Obituaries, Sept. 1, 2022

Martin Onrot, a prominent Toronto concert promoter, manager and record label executive, died on Aug. 24, age 82, as a result of dementia.

One of the city's first club bookers, Onrot was the leading Toronto concert promoter in the 1960s and 1970s, with Massey Hall one of his leading venues for almost two decades. He served as one of the directors of the 1964 edition of the Mariposa Folk Festival.

He went on to have a noteworthy career in the multiple roles of artist manager, record label executive, and concert promoter.

Read Larry LeBlanc's profile in Celebrity Access here

In a fond tribute on Facebook, veteran promoter Gary Topp recalled that " before CPI wrote the book, before Bill Ballard became a somebody' and before Live Nation took over the world, there was Martin Onrot. He promoted all the classic artists, from Bob Dylan to Elton John, when they were emerging. Then, he got squeezed by the monopoly.

"Martin and I promoted some shows together under the banner, OnTopp. I’ll never forget Martin standing at the buffet with a group of stark naked men, the Aussie strip show Thunder From Down Under. Their mighty rapiers were dangling over the trays of food and he didn’t have much of an appetite. Needless to say Martin Onrot made a huge impression on me and Gary Cormier says Martin was the first person he spoke to when he wanted to get into the business. RIP Sir."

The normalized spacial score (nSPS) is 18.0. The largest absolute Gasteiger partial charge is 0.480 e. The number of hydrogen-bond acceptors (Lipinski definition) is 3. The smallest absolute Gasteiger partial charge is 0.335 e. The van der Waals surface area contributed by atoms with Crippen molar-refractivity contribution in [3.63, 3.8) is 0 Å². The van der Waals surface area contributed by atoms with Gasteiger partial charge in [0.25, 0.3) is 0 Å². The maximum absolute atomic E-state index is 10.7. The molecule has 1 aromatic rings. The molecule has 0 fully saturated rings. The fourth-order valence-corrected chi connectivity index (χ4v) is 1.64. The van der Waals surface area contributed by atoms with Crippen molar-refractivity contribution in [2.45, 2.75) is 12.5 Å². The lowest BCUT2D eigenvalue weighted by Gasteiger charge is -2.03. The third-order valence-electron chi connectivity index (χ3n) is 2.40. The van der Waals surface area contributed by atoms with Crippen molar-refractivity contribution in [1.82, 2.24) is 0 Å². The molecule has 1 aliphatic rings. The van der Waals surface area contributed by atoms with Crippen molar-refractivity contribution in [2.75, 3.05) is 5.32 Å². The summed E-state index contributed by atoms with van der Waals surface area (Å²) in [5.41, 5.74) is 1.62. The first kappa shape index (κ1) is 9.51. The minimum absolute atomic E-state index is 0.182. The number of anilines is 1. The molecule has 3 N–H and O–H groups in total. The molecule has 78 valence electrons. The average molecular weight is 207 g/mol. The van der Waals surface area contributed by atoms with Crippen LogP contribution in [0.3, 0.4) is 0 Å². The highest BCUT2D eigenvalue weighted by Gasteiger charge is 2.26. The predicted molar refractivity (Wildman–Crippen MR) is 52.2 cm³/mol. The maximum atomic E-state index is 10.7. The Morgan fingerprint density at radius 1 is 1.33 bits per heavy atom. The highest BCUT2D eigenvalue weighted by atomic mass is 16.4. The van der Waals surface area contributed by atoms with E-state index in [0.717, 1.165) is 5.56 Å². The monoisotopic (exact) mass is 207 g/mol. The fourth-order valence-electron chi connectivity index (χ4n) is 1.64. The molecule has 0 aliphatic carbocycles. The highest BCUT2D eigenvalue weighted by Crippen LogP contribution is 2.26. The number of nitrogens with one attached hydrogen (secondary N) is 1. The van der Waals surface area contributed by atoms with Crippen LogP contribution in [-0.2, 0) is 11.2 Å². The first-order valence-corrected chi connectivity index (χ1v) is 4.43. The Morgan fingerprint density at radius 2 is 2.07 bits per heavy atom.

Memorial Donations may be made to Alzheimers Soc. Ont. (416-967-5900 alzheimer.ca/en) or a charity of your choice. Sources:  Larry LeBlanc, Gary Topp

International

Joey DeFrancesco, an American jazz artist known for revitalizing the Hammond B3 organ, died on Aug. 25, of a heart attack, age 51.

​A musical prodigy, DeFrancesco recorded his first album and toured Europe as a member of Miles Davis’ band at age 17.

He began playing organ when he was 4 years old and had memorized Jimmy Smith’s The Sermonin six months when he was 5, according to a 1992 DownBeat profile. That magazine termed him "a  generational talent."

 DeFrancesco was born in Springfield, Pennsylvania on April 10, 1971. He began playing organ when he was 4 years old and had memorized Jimmy Smith’s “The Sermon” in six months when he was 5, according to a 1992 DownBeat profile.

In 1987, DeFrancesco placed fourth in the inaugural Thelonious Monk Piano Competition (Marcus Roberts won that year). He toured Europe as a member of Miles Davis’ band at 17 and also recorded All Of Me, his first of five albums for Columbia. His final side for Columbia, 1993’s Live At The Five Spot, featured Houston Person, Illinois Jacquet, Grover Washington Jr. and Kirk Whalum. A year later he was playing trumpet, inspired in part by his time with Davis, and by his mid-twenties he was drumming and singing, too.

Subsequent recordings on labels such as HighNote and Big Mo Records, Concord Jazz and Mack Avenue established him as the most notable organist of his generation. He also did high-profile recordings with Van Morrison, Bette Midler and Joe Pesci.

Highlights in his recorded career include Goodfellas (Concord, 1999), Incredible (Concord, 2000), and For Jimmy, Wes And Oliver (Mack Avenue, 2020), the Christian McBride Big Band album that reunited the “best friends,” according to the bandleader.